Demonstrating the Social Construction of Knowledge: The Myth of Killer Saturated Fat

Out of all the uncertainty that can be found in the vast ocean of knowledge claims “out there,” at least one thing is certain today: saturated fat is bad for your heart and if you stop eating it you will live a longer, better life.

Now we know better. Or do we? In this post I want to briefly discuss the so-called “lipid hypothesis,” which according to wikipedia, claims that “lowering definitely elevated blood cholesterol levels (specifically, blood levels of low-density lipoprotein (LDL) cholesterol) will reduce the risk of heart attacks caused by coronary heart disease.” Aka, saturated fat is bad for you and reducing your saturated fat intake is good for you. Before I continue, I want to encourage everyone to take a cursory look at the freely available article “The Oiling of America“, by Mary Enig, renowned expert on lipid biochemistry and member of the International Network of Cholesterol Skeptics. Of particular relevance to my concerns in this post is the section “The ‘Evidence’ for the Lipid Hypothesis,” which beautifully illustrates how a socially constructed fact can attain the status of “objective knowledge” in spite of many researchers sincerely striving for “The Truth” (Also see the Science article “The Soft Science of Dietary Fat” by Gary Taubes). Fate is a curious thing, often taking a twist or turn just at the right time to set off a chain reaction of self-reinforcing soundbites that coallesce into “common knowledge” (now we know better).

I have usually refrained from discussing personal, social or political issues on this blog in order to reserve somewhat the tone of academic philosophy. However, this issue of nutrition is a particularly good example of where philosophy makes itself highly relevant to society “at large” and I can’t help but comment. The history of anti-realism in continental philosophy, (as described in Lee Braver’s excellent book A Thing of This World; which is being discussed here, at PerverseEgalitarianism) provides the penultimate theoretical framework to discuss the ways in which handy political stereotypes get overblown and solidified into “well known” maxims and soundbites (the War on Drugs comes to mind here). Such facts can by all means be considered “socially constructed”. Heidegger, Foucault, and Latour are good resources for developing a theoretical framework to think about such issues of social construction. However, although academic philosophy is an excellent way to think through these issues of subjectivity and objectivity, it is by no means difficult to come to a similar conclusion by simply watching something like Fox News. The elevation of empirically weak knowledge claims to the status of “objective fact” is only accelerated through the potentially dangerous social mediums of network news, poor journalism and the more modern ubiquity of talking head commentary and the  information cesspool that is the internet.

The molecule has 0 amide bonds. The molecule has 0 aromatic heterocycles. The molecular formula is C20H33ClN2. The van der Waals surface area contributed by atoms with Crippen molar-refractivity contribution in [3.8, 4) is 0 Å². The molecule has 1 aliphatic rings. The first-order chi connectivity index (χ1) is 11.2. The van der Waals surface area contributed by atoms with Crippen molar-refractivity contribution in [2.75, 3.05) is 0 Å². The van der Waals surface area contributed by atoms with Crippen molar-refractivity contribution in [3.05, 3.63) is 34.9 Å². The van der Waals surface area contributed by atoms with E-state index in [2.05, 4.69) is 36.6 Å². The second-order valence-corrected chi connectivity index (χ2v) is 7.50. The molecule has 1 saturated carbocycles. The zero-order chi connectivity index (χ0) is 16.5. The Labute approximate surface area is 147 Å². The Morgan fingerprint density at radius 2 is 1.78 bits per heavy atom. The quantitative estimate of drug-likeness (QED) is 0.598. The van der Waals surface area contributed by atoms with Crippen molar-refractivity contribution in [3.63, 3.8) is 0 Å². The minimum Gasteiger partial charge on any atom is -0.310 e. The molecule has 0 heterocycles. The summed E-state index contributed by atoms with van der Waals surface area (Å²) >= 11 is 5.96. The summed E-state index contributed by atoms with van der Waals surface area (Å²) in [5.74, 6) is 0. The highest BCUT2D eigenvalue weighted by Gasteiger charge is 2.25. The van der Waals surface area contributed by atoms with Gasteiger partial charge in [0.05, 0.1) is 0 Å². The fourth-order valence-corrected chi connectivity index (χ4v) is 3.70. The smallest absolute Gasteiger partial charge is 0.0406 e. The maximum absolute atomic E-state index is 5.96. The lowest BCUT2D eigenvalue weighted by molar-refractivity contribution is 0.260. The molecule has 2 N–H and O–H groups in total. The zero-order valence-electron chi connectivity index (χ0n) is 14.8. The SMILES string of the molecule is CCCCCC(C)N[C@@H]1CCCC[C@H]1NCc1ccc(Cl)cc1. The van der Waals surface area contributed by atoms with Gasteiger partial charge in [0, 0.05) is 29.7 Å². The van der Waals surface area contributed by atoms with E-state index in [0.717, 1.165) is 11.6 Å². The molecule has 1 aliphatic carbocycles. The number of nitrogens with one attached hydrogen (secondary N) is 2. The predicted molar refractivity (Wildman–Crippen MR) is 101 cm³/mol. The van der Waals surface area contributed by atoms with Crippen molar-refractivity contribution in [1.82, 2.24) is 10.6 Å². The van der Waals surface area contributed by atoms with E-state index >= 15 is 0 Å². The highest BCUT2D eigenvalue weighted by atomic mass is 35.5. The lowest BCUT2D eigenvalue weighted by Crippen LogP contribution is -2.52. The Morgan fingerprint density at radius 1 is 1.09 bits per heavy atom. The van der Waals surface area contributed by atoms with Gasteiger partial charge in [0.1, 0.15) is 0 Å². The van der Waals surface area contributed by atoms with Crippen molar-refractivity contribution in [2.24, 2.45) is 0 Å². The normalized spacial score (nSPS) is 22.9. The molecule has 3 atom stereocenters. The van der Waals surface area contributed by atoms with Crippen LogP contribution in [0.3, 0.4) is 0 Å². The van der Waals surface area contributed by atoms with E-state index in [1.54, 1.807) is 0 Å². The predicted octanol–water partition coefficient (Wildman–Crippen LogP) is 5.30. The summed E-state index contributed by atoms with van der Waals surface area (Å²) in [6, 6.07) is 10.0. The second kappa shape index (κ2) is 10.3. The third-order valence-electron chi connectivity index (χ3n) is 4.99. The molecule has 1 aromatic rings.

It is ironic however that the most reliable way to rid yourself of such scientifically unsupported delusions is to utilize the collectively skeptical analysis of knowledge that constitutes a growing subset of internet culture. Google “saturated fat heart disease” and the third link will be a scientific editorial discussing the “paradoxical” aspects of the current nutritional dogma in regard to factors such as the deadly metabolic syndrome, which will effect at least 30% of Americans born after the year 2000. The fourth link is a Men’s Health article which asks, “What if Bad Fat is Actually Good for You?“. On Wikipedia there is a “contrary research” section on the page for saturated fat.

Moreover, I find it interesting that on websites conducive towards “natural selection” and the critical analysis of scientific data, one can more quickly triangulate on what is bullshit and what isn’t. A search for “saturated fat” on reddit will not turn up results which are favorable for the lipid hypothesis. Even youtube, not known for its rational discussion, will turn up a host of videos condemning the dogma of current mainstream nutrition agencies around the world if you search for “saturated fat heart disease”.

It seems then that the only way out of the knowledge hole we have dug ourselves into through truth-corrosive social factors like modern media circlejerks is through more media, albeit analyzed through the proven filter of scientific, rational debate. However, it isn’t going to be through pure assertion that we overcome the idiocy that is American nutritional advice; it will be through careful analysis of empirical data in light of the best theoretical frameworks available. Sadly, it won’t be easy to disseminate factual knowledge concerning nutrition when the biological reality is ridiculously complicated and not easily reducible to something the Average Joe can understand in a two minute blurb.

But do we now know better? Yes, yes we do.



Filed under Philosophy, Psychology, Random

3 responses to “Demonstrating the Social Construction of Knowledge: The Myth of Killer Saturated Fat

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